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How to Get Paid for Your Export Sales

How to Get Paid for Your Export Sales

Published: May 2, 2014 Updated: May 2, 2014

If you are in business -any business- whether domestic or international, getting paid for your products or services is paramount to your business survival, growth and success. Ultimately, any sale is a gift until you get paid.  So understanding how to get paid for an export sale is especially important, since your buyer could be 10,000 miles away.  

There are four basic ways to get paid for an international order. From the most, to the least, secure method of payment for the exporter, these are:

Cash-in-advance.  New exporters frequently request this method.  Their attitude typically is, “I don’t know you very well but, if you send me the money, I’ll send you the goods.” 

  • Advantage: The exporter gets paid before the shipment leaves the U.S.
  • Buyer’s Perspective: It is high risk. My money is gone, and all I have is the exporter’s promise to deliver.
  • Disadvantage: It limits the exporter’s sales potential, is non-competitive, and ties up the importer’s cash.

Letter-of-credit. Documentary letters of credit (L/C) substitute the creditworthiness of the importer and exporter with that of their respective banks.

  • Advantage:  The exporter will be paid if the terms and conditions of the L/C are met.
  • Buyer’s Perspective: The funds won’t be released until shipment is made and terms met.
  • Disadvantage: There are fees associated with opening and amending L/C; the importer’s cash is tied-up.

Documentary collections.  This method uses the banking system to send documents to the importer to request payment.

  •  Advantage: The goods are not released to the importer until the importer pays or agrees to pay for the goods.
  • Buyer’s perspective: Payment is delayed until goods are delivered or close to being delivered.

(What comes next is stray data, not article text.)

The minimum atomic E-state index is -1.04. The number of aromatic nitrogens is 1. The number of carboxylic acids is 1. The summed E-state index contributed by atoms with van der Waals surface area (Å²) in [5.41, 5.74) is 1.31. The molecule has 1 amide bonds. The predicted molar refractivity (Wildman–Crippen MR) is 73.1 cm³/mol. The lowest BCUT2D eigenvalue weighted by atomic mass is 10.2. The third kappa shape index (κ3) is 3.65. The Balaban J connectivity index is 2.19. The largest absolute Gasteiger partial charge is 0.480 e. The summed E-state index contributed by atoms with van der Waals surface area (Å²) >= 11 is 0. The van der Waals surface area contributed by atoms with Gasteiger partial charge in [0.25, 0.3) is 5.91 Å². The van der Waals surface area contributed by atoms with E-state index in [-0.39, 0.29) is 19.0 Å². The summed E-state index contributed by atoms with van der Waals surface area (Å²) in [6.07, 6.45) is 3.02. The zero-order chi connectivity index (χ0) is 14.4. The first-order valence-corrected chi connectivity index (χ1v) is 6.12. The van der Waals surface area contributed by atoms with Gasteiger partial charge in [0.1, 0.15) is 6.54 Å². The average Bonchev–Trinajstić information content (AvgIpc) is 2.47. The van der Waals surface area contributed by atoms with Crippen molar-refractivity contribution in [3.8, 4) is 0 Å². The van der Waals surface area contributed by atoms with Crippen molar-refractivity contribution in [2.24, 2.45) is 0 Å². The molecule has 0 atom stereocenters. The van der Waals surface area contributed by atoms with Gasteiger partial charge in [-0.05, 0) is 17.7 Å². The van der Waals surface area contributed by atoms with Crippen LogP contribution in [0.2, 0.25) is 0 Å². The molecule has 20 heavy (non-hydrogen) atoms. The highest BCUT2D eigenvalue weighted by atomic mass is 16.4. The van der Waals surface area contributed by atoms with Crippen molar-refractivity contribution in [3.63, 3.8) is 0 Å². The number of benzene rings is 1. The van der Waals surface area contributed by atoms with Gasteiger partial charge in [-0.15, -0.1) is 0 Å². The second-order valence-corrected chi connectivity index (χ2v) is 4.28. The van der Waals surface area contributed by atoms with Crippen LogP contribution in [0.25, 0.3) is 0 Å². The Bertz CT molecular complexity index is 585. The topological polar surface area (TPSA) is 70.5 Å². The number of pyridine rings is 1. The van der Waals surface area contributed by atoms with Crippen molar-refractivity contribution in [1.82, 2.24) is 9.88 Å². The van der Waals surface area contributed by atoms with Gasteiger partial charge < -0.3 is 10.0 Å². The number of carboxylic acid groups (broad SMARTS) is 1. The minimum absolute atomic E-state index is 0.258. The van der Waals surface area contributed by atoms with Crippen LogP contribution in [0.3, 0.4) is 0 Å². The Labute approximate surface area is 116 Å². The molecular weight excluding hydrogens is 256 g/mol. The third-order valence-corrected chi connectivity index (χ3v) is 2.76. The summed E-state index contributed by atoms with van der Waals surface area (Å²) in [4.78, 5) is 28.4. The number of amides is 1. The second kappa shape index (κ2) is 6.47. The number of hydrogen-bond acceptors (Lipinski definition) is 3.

• Disadvantage: There is no guaranty of payment; importer could refuse goods; banks only act as intermediaries for collections.

Open account. Open account terms for international sales are similar to domestic open account sales. The buyer agrees to pay in a set number of days—typically 30, 60, or 90—from the invoice, shipment or delivery date.

  • Advantage: More competitive terms which can help secure larger orders.
  • Buyer’s perspective: May allow the buyer time to sell the goods prior to payment; does not tie up importer’s cash.
  • Disadvantage: The goods are gone and the buyer might not pay. This risk can be greatly reduced by obtaining credit insurance from the Export-Import Bank of the U.S. on the foreign accounts receivable. Cost for credit insurance can be minimal, viz. about 65 cents per $100 of the invoiced amount for a policy that provides 95% coverage. (Visit: www.exim.gov for details.)

The method of payment used is frequently a result of perceived country and commercial risk, competition, and what is normal in a particular country or region.  While letters of credit are common in parts of the Middle East or Asia, they are used less frequently in Europe and requiring them for payment could well reduce an exporter’s competitiveness in some markets.

In addition to the above considerations when requesting a particular method of payment, the exporter also should evaluate what impact the payment method will have on its own working capital financing needs.  We’ll discuss that in our next installment.

About the Author:

Luz Hopewell
Deputy Associate Administrator for International Trade